(Adds that Wellington declined to comment)
SAN FRANCISCO, Aug 27 (Reuters) - Nutanix, which builds data infrastructures for companies, said on Wednesday it raised $140 million in another funding round, which valued the company at $2 billion.
That price tag puts it into an elite group of venture-backed companies with valuations that until recently were largely beyond the reach of startups.
Backing came from Fidelity Investments and Wellington Management, according to a person familiar with the situation, underscoring the increasing eagerness of mutual funds to take stakes in the largest private companies well before potential initial public offerings.
A spokeswoman for Wellington declined to comment. A spokesman for Fidelity did not responded to a request for comment.
Nutanix did not give details of how it came to the $2 billion figure, or what percentage of the company the $140 million represented.
“Our goal was to really build a relationship with institutional buyers,” said Dheeraj Pandey, the Nutanix chief executive officer. “What results out of that is a much bigger IPO,” not just because of the relationships, but because the funding round gives it more time to grow as a private company.
Pandey said he was eyeing an IPO sometime next year, or possibly 2016, depending on market conditions.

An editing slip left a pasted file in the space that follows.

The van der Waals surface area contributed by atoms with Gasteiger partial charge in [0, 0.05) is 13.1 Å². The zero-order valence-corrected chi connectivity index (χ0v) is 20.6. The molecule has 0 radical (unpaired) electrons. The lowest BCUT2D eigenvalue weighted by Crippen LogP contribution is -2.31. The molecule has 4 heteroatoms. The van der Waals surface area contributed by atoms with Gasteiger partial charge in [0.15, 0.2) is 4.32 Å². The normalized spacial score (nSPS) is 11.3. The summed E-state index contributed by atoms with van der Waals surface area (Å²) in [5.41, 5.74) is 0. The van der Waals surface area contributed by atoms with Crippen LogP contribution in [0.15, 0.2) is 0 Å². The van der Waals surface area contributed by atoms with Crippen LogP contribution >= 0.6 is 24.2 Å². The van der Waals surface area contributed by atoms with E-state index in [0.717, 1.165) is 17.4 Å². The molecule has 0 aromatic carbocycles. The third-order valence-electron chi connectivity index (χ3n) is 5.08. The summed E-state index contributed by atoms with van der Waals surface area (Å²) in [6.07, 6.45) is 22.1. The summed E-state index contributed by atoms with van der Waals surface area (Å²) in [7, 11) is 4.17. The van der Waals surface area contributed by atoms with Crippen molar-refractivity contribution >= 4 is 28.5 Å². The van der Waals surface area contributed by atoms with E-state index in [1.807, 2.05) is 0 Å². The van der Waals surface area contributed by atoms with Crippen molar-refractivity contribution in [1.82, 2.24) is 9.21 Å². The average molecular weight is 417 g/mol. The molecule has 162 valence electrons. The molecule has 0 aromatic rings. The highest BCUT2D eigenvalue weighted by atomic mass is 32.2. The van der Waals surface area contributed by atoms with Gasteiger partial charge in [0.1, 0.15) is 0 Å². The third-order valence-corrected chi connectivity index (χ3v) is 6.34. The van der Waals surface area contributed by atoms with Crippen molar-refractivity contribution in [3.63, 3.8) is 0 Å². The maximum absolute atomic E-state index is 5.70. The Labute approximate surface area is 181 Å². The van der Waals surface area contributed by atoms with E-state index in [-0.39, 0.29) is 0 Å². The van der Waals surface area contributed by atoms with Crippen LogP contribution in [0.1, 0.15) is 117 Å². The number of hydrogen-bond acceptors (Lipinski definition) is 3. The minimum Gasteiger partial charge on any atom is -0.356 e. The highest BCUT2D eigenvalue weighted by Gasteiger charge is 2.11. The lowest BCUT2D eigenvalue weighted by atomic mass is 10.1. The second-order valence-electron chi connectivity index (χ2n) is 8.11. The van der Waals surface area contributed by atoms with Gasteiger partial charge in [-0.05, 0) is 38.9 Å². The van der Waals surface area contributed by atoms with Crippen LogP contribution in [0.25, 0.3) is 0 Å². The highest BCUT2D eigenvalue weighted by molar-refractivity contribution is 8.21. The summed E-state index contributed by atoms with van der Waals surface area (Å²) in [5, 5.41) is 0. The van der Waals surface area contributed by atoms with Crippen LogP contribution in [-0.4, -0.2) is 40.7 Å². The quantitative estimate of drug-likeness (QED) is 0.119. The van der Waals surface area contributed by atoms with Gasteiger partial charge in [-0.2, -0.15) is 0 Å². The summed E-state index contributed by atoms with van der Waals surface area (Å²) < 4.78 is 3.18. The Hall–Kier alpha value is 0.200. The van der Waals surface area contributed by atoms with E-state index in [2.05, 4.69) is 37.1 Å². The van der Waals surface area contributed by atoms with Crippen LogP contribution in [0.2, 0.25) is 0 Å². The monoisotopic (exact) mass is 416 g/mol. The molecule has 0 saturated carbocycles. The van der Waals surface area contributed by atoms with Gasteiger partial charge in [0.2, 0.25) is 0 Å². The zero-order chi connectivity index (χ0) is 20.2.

The latest investment came a few months after an investment of $101 million from Riverwood, Khosla Ventures, and others in January.
Before the latest round, Nutanix had raised over $170 million from venture firms, including Battery Ventures, Blumberg Capital, SAP Ventures and Lightspeed Venture Partners.
Nutanix, founded in 2009, builds server and storage systems and competes with older companies such as Hewlett-Packard Co , IBM Corp and EMC Corp. Its customers include Toyota.
Fidelity and Wellington both invested in transportation service Uber’s recent $1.2 billion funding round, which valued the company at more than $18 billion.
Other startups worth more than $1 billion include payments company Stripe, online home-furnishings company Wayfair and enterprise-data management company Cloudera. (Reporting by Sarah McBride; Editing by Jeffrey Benkoe and Andre Grenon)